The winter camp season has finally descended upon us. With winter camp comes snow storms, icy roads, dangerous sled runs, and about 1000 other ways for our students to get wrecked! In my few years of taking kids to winter camp I have had kids break arms, legs, collar bones, wrists, and get concussions. I have totaled a Suburban and crashed a couple of other cars. There are polices at our church because of me.
Let’s face it, winter camp is dangerous! But the real question is whether or not it is too dangerous.
A friend of mine recently told me about a conversation he had with a parent questioning his judgment driving kids to camp in the middle of an upcoming snow storm. Somewhere in the conversation the parent said that safety was the most important thing in student ministry!
This chafed my friend, and probably chafes all youth workers who have chosen to pour their entire lives into the spiritual development of our students. More and more, it seems that helicopter parents are coming in and making the things we have always done in student ministry more difficult.
The bigger question at hand is, “What kind of impact is helicopter parenting having on the discipleship process? Is this hyper-sensitivity to safety and paralyzing fear actually impacting our students’ and parents’ understanding of discipleship and living the adventure that God calls us into?
That is a great question. But that question is totally irrelevant for those of us who facilitate student ministries, and here are three reasons why:
1) We run a ministry for MINORS. That’s right, minors, children. The parents are the ones who are entrusted with these kids’ health and safety. As people who work with children, we are subservient to the needs and concerns of parents. If you don’t want to deal with this reality, then youth ministry isn’t for you. Take a crack at college kids.
2) We have no positional authority, so we must build bridges with parents. There was a time, in the not-so-distant past, where being a pastor brought with it a level of respect and authority. Because you were the pastor, you would get to have the say regarding what is was best for the spiritual development of the children’s in your congregation. That day is no more. At best we have an opportunity to be a voice. This means that we must do any and everything to build relationship and trust with parents. If there is a solid relationship, then we have solid access; if there is strained relationship, our access to students is greatly diminished.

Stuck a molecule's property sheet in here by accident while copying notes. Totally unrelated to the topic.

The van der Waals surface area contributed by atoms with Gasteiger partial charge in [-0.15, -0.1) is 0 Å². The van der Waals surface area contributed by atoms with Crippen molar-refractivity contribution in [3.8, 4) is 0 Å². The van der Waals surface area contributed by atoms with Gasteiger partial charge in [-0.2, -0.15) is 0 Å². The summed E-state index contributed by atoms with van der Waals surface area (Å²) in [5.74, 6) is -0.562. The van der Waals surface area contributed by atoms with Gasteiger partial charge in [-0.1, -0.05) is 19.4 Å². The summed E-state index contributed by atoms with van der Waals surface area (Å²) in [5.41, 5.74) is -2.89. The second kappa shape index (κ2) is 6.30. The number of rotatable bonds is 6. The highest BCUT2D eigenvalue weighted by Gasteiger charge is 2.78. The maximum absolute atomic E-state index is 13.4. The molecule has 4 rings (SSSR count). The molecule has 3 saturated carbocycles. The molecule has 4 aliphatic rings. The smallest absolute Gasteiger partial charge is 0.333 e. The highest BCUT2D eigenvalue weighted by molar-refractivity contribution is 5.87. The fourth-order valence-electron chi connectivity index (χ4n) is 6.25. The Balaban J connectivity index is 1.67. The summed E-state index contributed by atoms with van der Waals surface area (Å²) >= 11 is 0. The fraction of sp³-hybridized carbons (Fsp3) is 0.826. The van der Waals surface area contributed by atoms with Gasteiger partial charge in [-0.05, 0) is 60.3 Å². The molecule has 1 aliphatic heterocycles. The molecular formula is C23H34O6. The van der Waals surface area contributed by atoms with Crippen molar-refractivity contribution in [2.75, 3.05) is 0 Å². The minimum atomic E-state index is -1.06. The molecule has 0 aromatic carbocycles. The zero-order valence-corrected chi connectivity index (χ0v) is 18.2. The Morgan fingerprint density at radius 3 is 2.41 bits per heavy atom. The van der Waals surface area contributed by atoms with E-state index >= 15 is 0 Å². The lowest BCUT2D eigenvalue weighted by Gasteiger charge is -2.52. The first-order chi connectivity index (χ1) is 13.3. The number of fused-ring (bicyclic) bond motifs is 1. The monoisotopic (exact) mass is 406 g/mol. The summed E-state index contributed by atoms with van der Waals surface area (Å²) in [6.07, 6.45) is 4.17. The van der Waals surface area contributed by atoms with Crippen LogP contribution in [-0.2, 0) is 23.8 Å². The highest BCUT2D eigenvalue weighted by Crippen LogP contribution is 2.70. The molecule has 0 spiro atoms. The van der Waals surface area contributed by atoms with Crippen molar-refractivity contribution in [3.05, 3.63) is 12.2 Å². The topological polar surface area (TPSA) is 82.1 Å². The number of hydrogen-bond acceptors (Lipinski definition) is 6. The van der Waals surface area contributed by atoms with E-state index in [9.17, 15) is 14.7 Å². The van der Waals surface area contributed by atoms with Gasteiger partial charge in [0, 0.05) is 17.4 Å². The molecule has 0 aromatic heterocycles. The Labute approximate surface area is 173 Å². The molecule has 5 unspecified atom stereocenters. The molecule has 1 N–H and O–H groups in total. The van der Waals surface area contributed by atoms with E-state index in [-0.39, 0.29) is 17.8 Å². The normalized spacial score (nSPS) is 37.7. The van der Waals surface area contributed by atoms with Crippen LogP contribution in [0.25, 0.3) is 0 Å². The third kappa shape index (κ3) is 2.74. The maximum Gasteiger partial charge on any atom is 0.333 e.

3) Get Real! Danger does not equal Discipleship. Snow storms, rock climbing taking kids to war zones in third world countries and the Tenderloin are not what make someone a follower of Christ. These experiences are amazing and are great tools to build community and sensitivity to the gospel. But danger is not a vital component. There are a million tools at our disposal; our job is to find one that both parents and students find acceptable.
Most of us are young and don’t have teenagers of our own. This means that we have no idea what they the parents are really thinking and feeling when it comes to trusting punk youth workers with their kids’ welfare and safety.
If we want to have as much access to students and trust with parents, then we must die to some of our own issues and respect the cares and concerns of the parents of the students in our ministry. As I continue to get older and my kids get older, I am beginning to feel the horror of entrusting my child to the wisdom and discernment of a 22-year-olds who don’t understand their own mortality.
You will make it much further in relationship and ministry if you choose to win over these parents by addressing their concerns rather than berating them for their lack of faith. Their lack of faith will only equal your loss of job.
So, relax you adventure warriors.
Be reasonable. When tough decisions need to be made, include your lead pastor and parents. You will gain trust by having them back you, and you can trust their discernment when you are blinded by the potential perfect plan starting to unravel. And mostly, love your parents so you can love their kids!
Safety is the most important value, because with safety, comes trust, and with trust comes access, and with access, we have the amazing gift and opportunity to walk with students as they figure out what it means to know and love Jesus with their entire lives!
Drive safely my friends!